May 2010

Borderline Personality Disorder: A Role for Medication?
Antipsychotics, including aripiprazole (Abilify) and olanzapine (Zyprexa), as well as mood stabilizers, such as topiramate (Topamax) and lamotrigine (Lamictal), alleviate some symptoms of borderline personality disorder, but the effects of antidepressants on this condition are variable.

Morphine to Prevent PTSD
Early treatment with morphine following an injury may reduce the risk of posttraumatic stress disorder (PTSD).

Risperidone-Induced Hyperprolactinemia Lowers BMD in Boys
Both risperidone (Risperdal and others), through its effects on prolactin concentrations, and selective serotonin reuptake inhibitors (SSRIs) can lower bone mineral density in boys.

Priapism with Antipsychotics
Antipsychotic medications with a high affinity for the α1-adrenal receptor, such as chlorpromazine (Thorazine), quetiapine (Seroquel), and ziprasidone (Geodon), may be more likely to cause priapism than those with a low affinity.

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Spouses of People with Dementia Have Higher Risk of Depression; Modafinil (Provigil) Effective for Treating Fatigue in HIV+ Patients

Citalopram and Escitalopram Overdoses
Overdoses with both citalopram (Celexa and others) and escitalopram (Lexapro) can cause serious toxicity.

Borderline Personality Disorder: A Role for Medication?

May 2010

Borderline personality disorder (BPD) is usually treated with psychotherapy, and studies of medications for this condition—including anticonvulsants, antidepressants, and antipsychotics—have been limited (BTP 2009;32:13). The drug most studied for BPD is olanzapine (Zyprexa). Last November, we described a small trial1 that found lamotrigine (Lamictal) to be significantly superior to placebo in improving affective instability and impulsivity among patients with BPD (BTP 2009;32:46) Recently, Lieb and coauthors conducted a Cochrane systematic review of randomized controlled trials of pharmacotherapy for BPD, which was an update of a similar review conducted in 2001.2 Since the earlier review, newer antipsychotics and mood stabilizers have become the primary foci of research on this disorder, as first-generation antipsychotics have receded in importance. The authors reviewed 27 trials, which comprised first- and second-generation antipsychotics, mood stabilizers, antidepressants, and omega-3 fatty acids as the medications.

Symptoms involving the interpersonal pathology pattern typical of BPD were significantly affected by aripiprazole (Abilify), valproate (Depakote and others), and topiramate (Topamax). Medications most effective in alleviating affective dysregulation were haloperidol (Haldol and others), aripiprazole, olanzapine, and three mood stabilizers—topiramate, lamotrigine, and valproate. Impulsive-behavioral dyscontrol symptoms were improved by the first-generation antipsychotic flupentixol decanoate,* aripiprazole, topiramate, lamotrigine, and omega-3 fatty acids. Olanzapine's effects on self-injurious and suicidal behaviors were inconsistent.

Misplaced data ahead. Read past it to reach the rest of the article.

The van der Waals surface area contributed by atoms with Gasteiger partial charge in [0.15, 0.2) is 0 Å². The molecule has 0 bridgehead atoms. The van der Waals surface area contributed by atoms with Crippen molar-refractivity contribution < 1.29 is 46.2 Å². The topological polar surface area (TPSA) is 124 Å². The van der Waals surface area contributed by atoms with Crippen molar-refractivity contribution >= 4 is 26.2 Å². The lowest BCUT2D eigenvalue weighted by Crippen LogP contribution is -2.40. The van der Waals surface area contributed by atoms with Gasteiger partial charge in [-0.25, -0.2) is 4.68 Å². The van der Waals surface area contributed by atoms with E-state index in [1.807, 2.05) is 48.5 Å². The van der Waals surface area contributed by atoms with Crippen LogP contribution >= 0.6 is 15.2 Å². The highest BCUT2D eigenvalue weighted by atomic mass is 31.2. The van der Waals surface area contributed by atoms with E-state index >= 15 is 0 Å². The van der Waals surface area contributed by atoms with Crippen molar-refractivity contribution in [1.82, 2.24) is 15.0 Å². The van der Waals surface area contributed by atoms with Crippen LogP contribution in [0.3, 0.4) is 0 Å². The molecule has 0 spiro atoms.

The effects of antidepressants on the behaviors and symptoms of BPD are variable. The antidepressant amitriptyline (Elavil and others) significantly alleviates only the depressive pathology of BPD. There is no evidence of benefit against any BPD symptoms from selective serotonin reuptake inhibitors (SSRIs), monoamine oxidase inhibitors (MAOIs), or the tetracyclic mianserin.*

Few systematic trials assessed differential efficacy between any two medication treatments. One exception was a study comparing phenelzine (Nardil) with haloperidol. Phenelzine was significantly superior to haloperidol in reducing affective and general psychiatric pathology and in ameliorating the overall level of functioning of BPD patients.

Several BPD symptoms were unaffected by any of the medications studied: abandonment fears, chronic feelings of emptiness, identity disturbance, and dissociation.

BPD is common and highly disabling. It is very distressing to the patients who suffer from it and usually to their loved ones. Treatments are imperfect. The mainstay for most patients will be a psychotherapeutic approach, such as dialectical behavioral therapy, augmented as needed by the selective use of medication.

*Not available in the United States.

1Reich DB, Zanarini MC, Bieri KA: A preliminary study of lamotrigine in the treatment of affective instability in borderline personality disorder. Int Clin Psychopharmacol 2009;24:270-275.

2Lieb K, Völlm B, Rücker G, Timmer A, Stoffers JM: Pharmacotherapy for borderline personality disorder: Cochrane systematic review of randomised trials. Br J Psychiatry 2010;196:4-12.